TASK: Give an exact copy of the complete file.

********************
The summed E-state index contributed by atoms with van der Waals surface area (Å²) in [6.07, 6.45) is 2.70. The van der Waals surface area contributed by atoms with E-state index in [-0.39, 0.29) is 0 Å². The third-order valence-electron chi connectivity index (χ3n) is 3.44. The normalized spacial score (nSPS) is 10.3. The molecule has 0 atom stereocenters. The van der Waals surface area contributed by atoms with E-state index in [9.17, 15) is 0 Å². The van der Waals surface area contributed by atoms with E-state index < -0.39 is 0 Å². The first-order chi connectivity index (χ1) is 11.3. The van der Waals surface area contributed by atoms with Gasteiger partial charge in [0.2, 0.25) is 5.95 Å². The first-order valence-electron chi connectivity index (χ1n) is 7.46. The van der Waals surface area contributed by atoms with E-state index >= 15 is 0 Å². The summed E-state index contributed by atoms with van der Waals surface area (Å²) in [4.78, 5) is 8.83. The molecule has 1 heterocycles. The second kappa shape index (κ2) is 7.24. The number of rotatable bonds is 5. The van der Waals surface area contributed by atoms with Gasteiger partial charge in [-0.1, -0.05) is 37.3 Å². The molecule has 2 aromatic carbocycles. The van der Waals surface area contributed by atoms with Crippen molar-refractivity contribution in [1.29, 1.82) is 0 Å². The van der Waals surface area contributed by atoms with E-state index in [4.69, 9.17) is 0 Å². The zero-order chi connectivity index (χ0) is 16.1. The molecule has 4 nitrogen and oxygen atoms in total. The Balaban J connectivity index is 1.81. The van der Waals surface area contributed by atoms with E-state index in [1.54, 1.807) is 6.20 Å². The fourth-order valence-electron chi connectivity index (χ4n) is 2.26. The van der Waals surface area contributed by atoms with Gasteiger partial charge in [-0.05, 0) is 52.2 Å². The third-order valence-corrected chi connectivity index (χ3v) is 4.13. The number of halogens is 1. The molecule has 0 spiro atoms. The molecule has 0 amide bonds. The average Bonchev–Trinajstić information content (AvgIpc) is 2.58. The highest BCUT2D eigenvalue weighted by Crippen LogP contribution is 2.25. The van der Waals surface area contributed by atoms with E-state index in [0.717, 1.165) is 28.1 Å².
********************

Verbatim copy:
The summed E-state index contributed by atoms with van der Waals surface area (Å²) in [6.07, 6.45) is 2.70. The van der Waals surface area contributed by atoms with E-state index in [-0.39, 0.29) is 0 Å². The third-order valence-electron chi connectivity index (χ3n) is 3.44. The normalized spacial score (nSPS) is 10.3. The molecule has 0 atom stereocenters. The van der Waals surface area contributed by atoms with E-state index in [9.17, 15) is 0 Å². The van der Waals surface area contributed by atoms with E-state index < -0.39 is 0 Å². The first-order chi connectivity index (χ1) is 11.3. The van der Waals surface area contributed by atoms with Gasteiger partial charge in [0.2, 0.25) is 5.95 Å². The first-order valence-electron chi connectivity index (χ1n) is 7.46. The van der Waals surface area contributed by atoms with E-state index >= 15 is 0 Å². The summed E-state index contributed by atoms with van der Waals surface area (Å²) in [4.78, 5) is 8.83. The molecule has 1 heterocycles. The second kappa shape index (κ2) is 7.24. The number of rotatable bonds is 5. The van der Waals surface area contributed by atoms with Gasteiger partial charge in [-0.1, -0.05) is 37.3 Å². The molecule has 2 aromatic carbocycles. The van der Waals surface area contributed by atoms with Crippen molar-refractivity contribution in [1.29, 1.82) is 0 Å². The van der Waals surface area contributed by atoms with E-state index in [4.69, 9.17) is 0 Å². The zero-order chi connectivity index (χ0) is 16.1. The molecule has 4 nitrogen and oxygen atoms in total. The Balaban J connectivity index is 1.81. The van der Waals surface area contributed by atoms with E-state index in [1.54, 1.807) is 6.20 Å². The fourth-order valence-electron chi connectivity index (χ4n) is 2.26. The van der Waals surface area contributed by atoms with Gasteiger partial charge in [-0.05, 0) is 52.2 Å². The third-order valence-corrected chi connectivity index (χ3v) is 4.13. The number of halogens is 1. The molecule has 0 spiro atoms. The molecule has 0 amide bonds. The average Bonchev–Trinajstić information content (AvgIpc) is 2.58. The highest BCUT2D eigenvalue weighted by Crippen LogP contribution is 2.25. The van der Waals surface area contributed by atoms with E-state index in [0.717, 1.165) is 28.1 Å².